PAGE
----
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Lawrence Napoli

Op-Ed: The Dark Knight, Aurora and Humanity By Lawrence Napoli

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Humanity Rises and Falls

Shocked and dismayed over the Aurora Massacre

By: Lawrence Napoli

 

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I must acknowledge the senseless tragedy that occurred today (7/20/12) in the US city of Aurora, Colorado.  According to TheGuardian.co.uk as well as a plethora of coverage from CNN and various other media entities, a masked gunman [now identified as James Holmes] opened fire on a crowd of people attending the premier of The Dark Knight Rises at a local mall, killing 12 and injuring 38.  Details of the investigation are developing, but I would like to express my heartfelt condolences to the wounded and families of the victims of this horrible evil.  My thoughts and prayers are with you all.  This film represents a lot of what’s good in humanity.  But when insanity like this shooting occurs, it makes me ashamed to admit that I am man.  Real world tragedy is linked to Christopher Nolan’s Batman trilogy and when considering this incident in light of Heath Ledger’s death prior to the release of The Dark Knight, the rest of us are left stunned and simply wondering “why?” 

This article began as a simple film review, but reading and hearing the news coverage of this incident has made it impossible for me to focus on the absolute, cinematic gold that The Dark Knight Rises is.  The shear confusion I feel as a result of trying reconcile the inspiration of the film with the horror of the shooting has left me beside myself with only one thought in mind: What can an idea do?  The themes that are passionately at work in Rises as well as its previous installments feature ideas that could easily inspire great evil as well as good.  I WILL NOT speculate that ANY idea from Nolan’s trilogy directly inspired James Holmes, but it is impossible to ignore the proximity of the incident to the film considering no connection to organized terror or antisocial groups has been established.  That being said, it must be noted that an individual empowering him or herself to affect social change is the key theme to the entire Batman mythos.  Misinterpreted; an individual who departs from reality, consumed by despair or indoctrinated by extremism, may find any ends justifying any means.  Batman himself confronted this issue specifically in The Dark Knight when he stated that he meant to inspire people for the better, not to glorify vigilantism.  Dramatic, symbolic events are rarely (if ever) without negative effects and the evidence of this is the entirety of human history.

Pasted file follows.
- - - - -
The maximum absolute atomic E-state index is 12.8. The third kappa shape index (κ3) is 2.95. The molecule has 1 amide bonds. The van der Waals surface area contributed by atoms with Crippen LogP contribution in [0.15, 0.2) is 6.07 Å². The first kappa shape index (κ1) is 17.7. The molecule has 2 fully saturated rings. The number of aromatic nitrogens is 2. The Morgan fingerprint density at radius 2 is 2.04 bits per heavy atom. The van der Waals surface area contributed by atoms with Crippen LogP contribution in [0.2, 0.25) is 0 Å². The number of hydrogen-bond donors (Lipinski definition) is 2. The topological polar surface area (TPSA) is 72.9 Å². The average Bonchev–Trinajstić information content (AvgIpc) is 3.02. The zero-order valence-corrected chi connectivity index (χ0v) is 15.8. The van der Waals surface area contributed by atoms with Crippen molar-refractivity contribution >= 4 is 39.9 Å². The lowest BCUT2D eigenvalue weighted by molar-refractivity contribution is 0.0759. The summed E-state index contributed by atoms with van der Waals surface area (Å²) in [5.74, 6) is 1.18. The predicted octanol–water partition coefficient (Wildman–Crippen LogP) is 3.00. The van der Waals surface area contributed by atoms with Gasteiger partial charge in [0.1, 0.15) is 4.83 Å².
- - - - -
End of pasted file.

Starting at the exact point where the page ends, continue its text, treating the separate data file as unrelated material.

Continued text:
People are angry and saddened by this event and we instantly want to know how tragedies like this can be allowed to happen.  News networks immediately got into the issue regarding access to guns, tactical gear and rudimentary explosives: a popular springboard for gun lobbyists to debate with control advocates.  This country has witnessed more than enough of these public shootings to prove that if someone wants a gun (ANY type of gun) that individual is going to get it, background checks or not.  This leads us to consider the question regarding security, specifically how much is enough.  I am by no means an expert, nor do I have any statistics to back up a worthy opinion as to an appropriate officer to overall crowd ratio, but I can tell you what I observed when I attended the 3:30 AM premier at my local Regal Cinemas.  There was one armed (and portly) officer on duty and there were hundreds of patrons in attendance.